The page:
Location | Data structure | Test or analysis | N | Uncertainty [CI_{95%}] |
---|---|---|---|---|

Extended Data Fig. 1-1D | Gaussian predictor Exponential response | Nonlinear regression (iterative optimization) | 64,620 64,620 64,620 64,620 | λ = 23.8 [23.5, 24.0] λ = 22.8 [22.7, 22.9] λ = 22.2 [22.1, 22.2] λ = 23.4 [23.3, 23.6] |

Fig. 2A | Gaussian predictor Exponential response | Nonlinear regression (iterative optimization) | 16,110 | λ = 23.1 [22.8, 23.3] |

Fig. 2B | Gaussian predictor Exponential response | Nonlinear regression (iterative optimization) | 16,110 | λ = 23.9 [23.7, 24.2] |

Fig. 2C | Gaussian predictor Exponential response | Nonlinear regression (iterative optimization) | 32,400 | λ = 32.8 [32.5, 33.0] |

Fig. 2D | Gaussian predictor Exponential response | Nonlinear regression (iterative optimization) | 64,620 | λ = 23.4 [23.3, 23.6] |

Extended Data Fig. 2-2B | Gaussian predictor Gaussian response | Linear correlation | 1065 | r = −0.14 [−0.20, −0.08] |

Fig. 3D | Gaussian predictor Exponential response | Nonlinear regression (iterative optimization) | 12,924 | λ = 27.8 [27.4, 28.2] |

Fig. 3F | Gaussian predictor Gaussian response | Linear correlation | 1065 | r = 0.70 [0.67, 0.73] |

Fig. 4C | Gaussian predictor Gaussian response | Linear correlation | 80 | r = 0.35 [0.14, 0.53] |

Fig. 8A | Gaussian predictor Gaussian response | Linear correlation | 16,110 16,110 32,400 | r = −0.10 [−0.12, −0.09]r = −0.12 [−0.13, −0.10]r = −0.11 [−0.12, −0.10] |

Fig. 8B | Gaussian predictor Gaussian response | Linear correlation | 351 351 66 91 231 231 28 780 780 10 | r = −0.17 [−0.27, −0.06]r = −0.13 [−0.23, −0.02]r = −0.41 [−0.60, −0.19]r = −0.26 [−0.44, −0.06]r = −0.30 [−0.42, −0.18]r = −0.30 [−0.40, −0.17]r = −0.56 [−0.77, −0.24]r = −0.12 [−0.19, −0.05]r = −0.17 [−0.24, −0.10]r = −0.74 [−0.93, −0.20] |

Fig. 9B | Gaussian predictor Gaussian response | Linear correlation | 19,667 19,667 64,620 | r = 0.43 [0.42, 0.44]r = 0.23 [0.21, 0.24]r = 0.06 [0.05, 0.07] |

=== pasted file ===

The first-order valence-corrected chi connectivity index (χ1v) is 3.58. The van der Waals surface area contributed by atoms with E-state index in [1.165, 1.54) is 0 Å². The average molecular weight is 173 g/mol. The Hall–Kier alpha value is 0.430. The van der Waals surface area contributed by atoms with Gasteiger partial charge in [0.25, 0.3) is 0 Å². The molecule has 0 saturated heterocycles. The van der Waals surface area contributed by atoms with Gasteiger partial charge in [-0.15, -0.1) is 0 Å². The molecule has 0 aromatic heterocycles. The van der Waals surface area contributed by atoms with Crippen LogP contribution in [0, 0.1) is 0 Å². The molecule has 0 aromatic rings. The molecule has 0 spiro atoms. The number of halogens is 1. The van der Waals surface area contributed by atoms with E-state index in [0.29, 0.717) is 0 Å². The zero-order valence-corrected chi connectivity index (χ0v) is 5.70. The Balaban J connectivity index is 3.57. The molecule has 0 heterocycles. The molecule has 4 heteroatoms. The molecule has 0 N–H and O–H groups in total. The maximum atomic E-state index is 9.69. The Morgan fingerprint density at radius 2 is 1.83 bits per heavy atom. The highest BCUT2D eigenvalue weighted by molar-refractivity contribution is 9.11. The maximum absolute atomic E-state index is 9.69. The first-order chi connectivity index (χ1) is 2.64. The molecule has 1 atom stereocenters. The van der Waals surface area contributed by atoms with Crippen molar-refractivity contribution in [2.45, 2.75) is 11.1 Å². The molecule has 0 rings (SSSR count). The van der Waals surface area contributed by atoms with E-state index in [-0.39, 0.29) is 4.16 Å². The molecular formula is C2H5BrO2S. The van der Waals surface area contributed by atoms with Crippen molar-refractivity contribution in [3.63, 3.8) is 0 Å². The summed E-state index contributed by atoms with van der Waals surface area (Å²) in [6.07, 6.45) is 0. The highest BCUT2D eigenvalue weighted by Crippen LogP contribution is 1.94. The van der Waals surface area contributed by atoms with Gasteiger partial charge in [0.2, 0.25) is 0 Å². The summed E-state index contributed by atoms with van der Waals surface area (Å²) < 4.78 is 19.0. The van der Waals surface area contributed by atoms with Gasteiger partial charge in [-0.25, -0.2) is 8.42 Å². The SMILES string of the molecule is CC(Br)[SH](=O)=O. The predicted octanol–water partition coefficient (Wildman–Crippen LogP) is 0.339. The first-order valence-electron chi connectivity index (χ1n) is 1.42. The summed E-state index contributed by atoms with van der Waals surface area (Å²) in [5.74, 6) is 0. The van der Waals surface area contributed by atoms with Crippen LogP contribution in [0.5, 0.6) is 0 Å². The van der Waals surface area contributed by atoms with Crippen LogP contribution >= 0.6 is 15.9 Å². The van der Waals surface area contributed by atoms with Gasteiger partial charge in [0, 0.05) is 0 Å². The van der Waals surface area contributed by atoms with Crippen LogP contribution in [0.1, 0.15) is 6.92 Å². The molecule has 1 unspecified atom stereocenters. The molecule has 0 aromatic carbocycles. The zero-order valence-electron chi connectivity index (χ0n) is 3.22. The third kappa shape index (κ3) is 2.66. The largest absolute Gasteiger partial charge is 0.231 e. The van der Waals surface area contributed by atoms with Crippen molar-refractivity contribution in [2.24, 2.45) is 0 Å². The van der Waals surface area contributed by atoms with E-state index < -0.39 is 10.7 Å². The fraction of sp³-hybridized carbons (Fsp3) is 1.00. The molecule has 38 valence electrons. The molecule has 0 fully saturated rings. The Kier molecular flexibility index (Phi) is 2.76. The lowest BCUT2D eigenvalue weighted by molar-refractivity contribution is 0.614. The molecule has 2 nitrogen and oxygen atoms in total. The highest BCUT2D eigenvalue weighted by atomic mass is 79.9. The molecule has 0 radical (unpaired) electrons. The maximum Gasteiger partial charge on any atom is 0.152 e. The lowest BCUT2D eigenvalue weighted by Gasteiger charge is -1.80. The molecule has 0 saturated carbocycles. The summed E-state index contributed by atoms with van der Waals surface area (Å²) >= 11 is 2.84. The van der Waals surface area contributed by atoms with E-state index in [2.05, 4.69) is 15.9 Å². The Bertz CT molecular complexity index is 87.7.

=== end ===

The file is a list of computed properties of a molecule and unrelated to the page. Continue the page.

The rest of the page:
Extended Data Fig. 9-1 | Gaussian predictor Gaussian response | Linear correlation | 8483 8483 16,110 8370 8370 16,110 | r = 0.42 [0.40, 0.44]r = 0.22 [0.20, 0.24]r = 0.06 [0.05, 0.07]r = 0.40 [0.38, 0.42]r = 0.22 [0.20, 0.24]r = 0.11 [0.10, 0.13] |

Where multiple uncertainties are listed for a figure panel, they correspond to the statistics read left-to-right, top-to-bottom in that panel. For Figure 8

*B*, only uncertainties for significant correlations are listed. Uncertainties for Figures 6-8, 10 are not shown. Extended Data Figure 6-1 contains bootstrapped 95% confidence intervals for the 180 means shown in Figure 6,*n*= 179. Figure 7 shows bootstrapped 95% confidence intervals in gray; the values of these intervals for all distance bins are available in the figure source data at https://doi.org/10.5281/zenodo.4060485. For Figure 10, means across shuffled matrices are only necessary to account for arbitrary ordering among tied edge weights, and the bootstrapped 95% confidence intervals for these means are vanishingly small. The values of these intervals at all network densities are also included in the figure source data. For nonlinear regressions, confidence intervals are estimated using*R*^{−1}, the inverse*R*factor from*QR*decomposition of the Jacobian, the degrees of freedom for error, and the root mean squared error. For linear correlations, the confidence intervals are based on an asymptotic normal distribution of 0.5*log((1+r)/(1–r)), with an approximate variance equal to 1/(*N*– 3). For descriptive statistics, e.g., means, empirical 95% confidence intervals are estimated by bootstrapping with 2000 iterations.